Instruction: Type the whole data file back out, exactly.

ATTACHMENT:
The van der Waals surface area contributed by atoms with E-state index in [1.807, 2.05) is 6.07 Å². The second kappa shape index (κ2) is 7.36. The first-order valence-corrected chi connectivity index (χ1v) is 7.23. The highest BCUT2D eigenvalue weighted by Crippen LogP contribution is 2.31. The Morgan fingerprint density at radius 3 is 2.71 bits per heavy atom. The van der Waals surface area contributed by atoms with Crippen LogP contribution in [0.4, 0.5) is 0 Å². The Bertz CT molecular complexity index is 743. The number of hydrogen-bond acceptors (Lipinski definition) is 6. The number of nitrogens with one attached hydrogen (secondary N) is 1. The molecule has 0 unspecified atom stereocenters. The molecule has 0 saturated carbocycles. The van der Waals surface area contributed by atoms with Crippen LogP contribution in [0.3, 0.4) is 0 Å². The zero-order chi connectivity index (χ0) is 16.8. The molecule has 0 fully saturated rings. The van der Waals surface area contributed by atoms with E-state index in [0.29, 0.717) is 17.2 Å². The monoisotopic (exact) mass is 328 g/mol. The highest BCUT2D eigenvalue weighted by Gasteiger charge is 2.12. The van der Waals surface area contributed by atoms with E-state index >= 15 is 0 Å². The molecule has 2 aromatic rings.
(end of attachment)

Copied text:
The van der Waals surface area contributed by atoms with E-state index in [1.807, 2.05) is 6.07 Å². The second kappa shape index (κ2) is 7.36. The first-order valence-corrected chi connectivity index (χ1v) is 7.23. The highest BCUT2D eigenvalue weighted by Crippen LogP contribution is 2.31. The Morgan fingerprint density at radius 3 is 2.71 bits per heavy atom. The van der Waals surface area contributed by atoms with Crippen LogP contribution in [0.4, 0.5) is 0 Å². The Bertz CT molecular complexity index is 743. The number of hydrogen-bond acceptors (Lipinski definition) is 6. The number of nitrogens with one attached hydrogen (secondary N) is 1. The molecule has 0 unspecified atom stereocenters. The molecule has 0 saturated carbocycles. The van der Waals surface area contributed by atoms with Crippen LogP contribution in [0.3, 0.4) is 0 Å². The zero-order chi connectivity index (χ0) is 16.8. The molecule has 0 fully saturated rings. The van der Waals surface area contributed by atoms with E-state index in [0.29, 0.717) is 17.2 Å². The monoisotopic (exact) mass is 328 g/mol. The highest BCUT2D eigenvalue weighted by Gasteiger charge is 2.12. The van der Waals surface area contributed by atoms with E-state index >= 15 is 0 Å². The molecule has 2 aromatic rings.